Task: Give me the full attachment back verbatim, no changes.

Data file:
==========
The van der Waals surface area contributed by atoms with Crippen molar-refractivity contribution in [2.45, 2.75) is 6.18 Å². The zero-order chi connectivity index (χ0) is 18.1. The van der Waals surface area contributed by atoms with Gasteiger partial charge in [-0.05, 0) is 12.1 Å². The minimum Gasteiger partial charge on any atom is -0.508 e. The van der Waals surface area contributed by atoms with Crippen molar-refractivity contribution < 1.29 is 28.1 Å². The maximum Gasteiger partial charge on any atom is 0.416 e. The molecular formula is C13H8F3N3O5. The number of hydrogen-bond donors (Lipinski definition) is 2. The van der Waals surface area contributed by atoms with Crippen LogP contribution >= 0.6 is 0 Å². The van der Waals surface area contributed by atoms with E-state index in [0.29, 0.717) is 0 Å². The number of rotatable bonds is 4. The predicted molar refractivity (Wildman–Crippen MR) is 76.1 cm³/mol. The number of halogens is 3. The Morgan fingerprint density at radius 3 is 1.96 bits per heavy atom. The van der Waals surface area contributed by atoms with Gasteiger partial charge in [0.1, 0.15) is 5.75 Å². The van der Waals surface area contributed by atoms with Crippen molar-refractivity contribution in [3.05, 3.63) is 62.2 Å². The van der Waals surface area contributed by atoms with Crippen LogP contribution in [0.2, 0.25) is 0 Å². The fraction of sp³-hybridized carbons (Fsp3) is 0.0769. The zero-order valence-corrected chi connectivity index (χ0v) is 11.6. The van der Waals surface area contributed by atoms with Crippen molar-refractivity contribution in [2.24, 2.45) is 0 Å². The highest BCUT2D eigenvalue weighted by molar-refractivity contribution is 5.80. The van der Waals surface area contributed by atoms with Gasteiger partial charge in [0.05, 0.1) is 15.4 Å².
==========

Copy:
The van der Waals surface area contributed by atoms with Crippen molar-refractivity contribution in [2.45, 2.75) is 6.18 Å². The zero-order chi connectivity index (χ0) is 18.1. The van der Waals surface area contributed by atoms with Gasteiger partial charge in [-0.05, 0) is 12.1 Å². The minimum Gasteiger partial charge on any atom is -0.508 e. The van der Waals surface area contributed by atoms with Crippen molar-refractivity contribution < 1.29 is 28.1 Å². The maximum Gasteiger partial charge on any atom is 0.416 e. The molecular formula is C13H8F3N3O5. The number of hydrogen-bond donors (Lipinski definition) is 2. The van der Waals surface area contributed by atoms with Crippen LogP contribution >= 0.6 is 0 Å². The van der Waals surface area contributed by atoms with E-state index in [0.29, 0.717) is 0 Å². The number of rotatable bonds is 4. The predicted molar refractivity (Wildman–Crippen MR) is 76.1 cm³/mol. The number of halogens is 3. The Morgan fingerprint density at radius 3 is 1.96 bits per heavy atom. The van der Waals surface area contributed by atoms with Gasteiger partial charge in [0.1, 0.15) is 5.75 Å². The van der Waals surface area contributed by atoms with Crippen molar-refractivity contribution in [3.05, 3.63) is 62.2 Å². The van der Waals surface area contributed by atoms with Crippen LogP contribution in [0.2, 0.25) is 0 Å². The fraction of sp³-hybridized carbons (Fsp3) is 0.0769. The zero-order valence-corrected chi connectivity index (χ0v) is 11.6. The van der Waals surface area contributed by atoms with Crippen molar-refractivity contribution in [2.24, 2.45) is 0 Å². The highest BCUT2D eigenvalue weighted by molar-refractivity contribution is 5.80. The van der Waals surface area contributed by atoms with Gasteiger partial charge in [0.05, 0.1) is 15.4 Å².